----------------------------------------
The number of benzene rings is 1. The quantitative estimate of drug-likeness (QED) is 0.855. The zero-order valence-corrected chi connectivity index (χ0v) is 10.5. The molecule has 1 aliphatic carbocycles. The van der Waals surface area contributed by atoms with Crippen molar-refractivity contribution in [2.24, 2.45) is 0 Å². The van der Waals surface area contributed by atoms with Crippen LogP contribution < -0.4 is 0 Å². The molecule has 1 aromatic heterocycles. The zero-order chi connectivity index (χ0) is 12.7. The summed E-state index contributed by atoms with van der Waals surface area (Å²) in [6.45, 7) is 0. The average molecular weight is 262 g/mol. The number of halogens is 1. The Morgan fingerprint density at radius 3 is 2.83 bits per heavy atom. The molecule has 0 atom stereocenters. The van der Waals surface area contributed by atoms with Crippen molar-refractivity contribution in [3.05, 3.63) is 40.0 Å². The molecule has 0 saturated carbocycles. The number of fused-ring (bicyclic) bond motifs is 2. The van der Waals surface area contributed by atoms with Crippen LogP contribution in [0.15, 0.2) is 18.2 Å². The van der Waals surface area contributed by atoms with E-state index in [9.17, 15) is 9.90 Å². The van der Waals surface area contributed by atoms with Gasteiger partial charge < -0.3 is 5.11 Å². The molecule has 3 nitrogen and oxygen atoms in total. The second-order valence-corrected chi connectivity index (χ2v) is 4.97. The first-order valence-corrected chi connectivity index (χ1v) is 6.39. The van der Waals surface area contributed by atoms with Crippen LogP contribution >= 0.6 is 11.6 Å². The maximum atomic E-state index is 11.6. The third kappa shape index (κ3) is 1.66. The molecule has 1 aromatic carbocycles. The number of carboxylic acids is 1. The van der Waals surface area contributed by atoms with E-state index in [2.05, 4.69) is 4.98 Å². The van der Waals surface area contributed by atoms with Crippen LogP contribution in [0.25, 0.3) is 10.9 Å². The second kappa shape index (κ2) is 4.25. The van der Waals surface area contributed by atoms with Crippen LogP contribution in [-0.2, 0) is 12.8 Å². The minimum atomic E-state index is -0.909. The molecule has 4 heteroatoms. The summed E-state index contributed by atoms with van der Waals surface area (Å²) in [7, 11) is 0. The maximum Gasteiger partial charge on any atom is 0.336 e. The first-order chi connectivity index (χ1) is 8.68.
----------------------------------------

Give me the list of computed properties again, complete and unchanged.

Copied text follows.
The number of benzene rings is 1. The quantitative estimate of drug-likeness (QED) is 0.855. The zero-order valence-corrected chi connectivity index (χ0v) is 10.5. The molecule has 1 aliphatic carbocycles. The van der Waals surface area contributed by atoms with Crippen molar-refractivity contribution in [2.24, 2.45) is 0 Å². The van der Waals surface area contributed by atoms with Crippen LogP contribution < -0.4 is 0 Å². The molecule has 1 aromatic heterocycles. The zero-order chi connectivity index (χ0) is 12.7. The summed E-state index contributed by atoms with van der Waals surface area (Å²) in [6.45, 7) is 0. The average molecular weight is 262 g/mol. The number of halogens is 1. The Morgan fingerprint density at radius 3 is 2.83 bits per heavy atom. The molecule has 0 atom stereocenters. The van der Waals surface area contributed by atoms with Crippen molar-refractivity contribution in [3.05, 3.63) is 40.0 Å². The molecule has 0 saturated carbocycles. The number of fused-ring (bicyclic) bond motifs is 2. The van der Waals surface area contributed by atoms with Crippen LogP contribution in [0.15, 0.2) is 18.2 Å². The van der Waals surface area contributed by atoms with E-state index in [9.17, 15) is 9.90 Å². The van der Waals surface area contributed by atoms with Gasteiger partial charge < -0.3 is 5.11 Å². The molecule has 3 nitrogen and oxygen atoms in total. The second-order valence-corrected chi connectivity index (χ2v) is 4.97. The first-order valence-corrected chi connectivity index (χ1v) is 6.39. The van der Waals surface area contributed by atoms with Crippen LogP contribution >= 0.6 is 11.6 Å². The maximum atomic E-state index is 11.6. The third kappa shape index (κ3) is 1.66. The molecule has 1 aromatic carbocycles. The number of carboxylic acids is 1. The van der Waals surface area contributed by atoms with E-state index in [2.05, 4.69) is 4.98 Å². The van der Waals surface area contributed by atoms with Crippen LogP contribution in [0.25, 0.3) is 10.9 Å². The second kappa shape index (κ2) is 4.25. The van der Waals surface area contributed by atoms with Crippen LogP contribution in [-0.2, 0) is 12.8 Å². The minimum atomic E-state index is -0.909. The molecule has 4 heteroatoms. The summed E-state index contributed by atoms with van der Waals surface area (Å²) in [7, 11) is 0. The maximum Gasteiger partial charge on any atom is 0.336 e. The first-order chi connectivity index (χ1) is 8.68.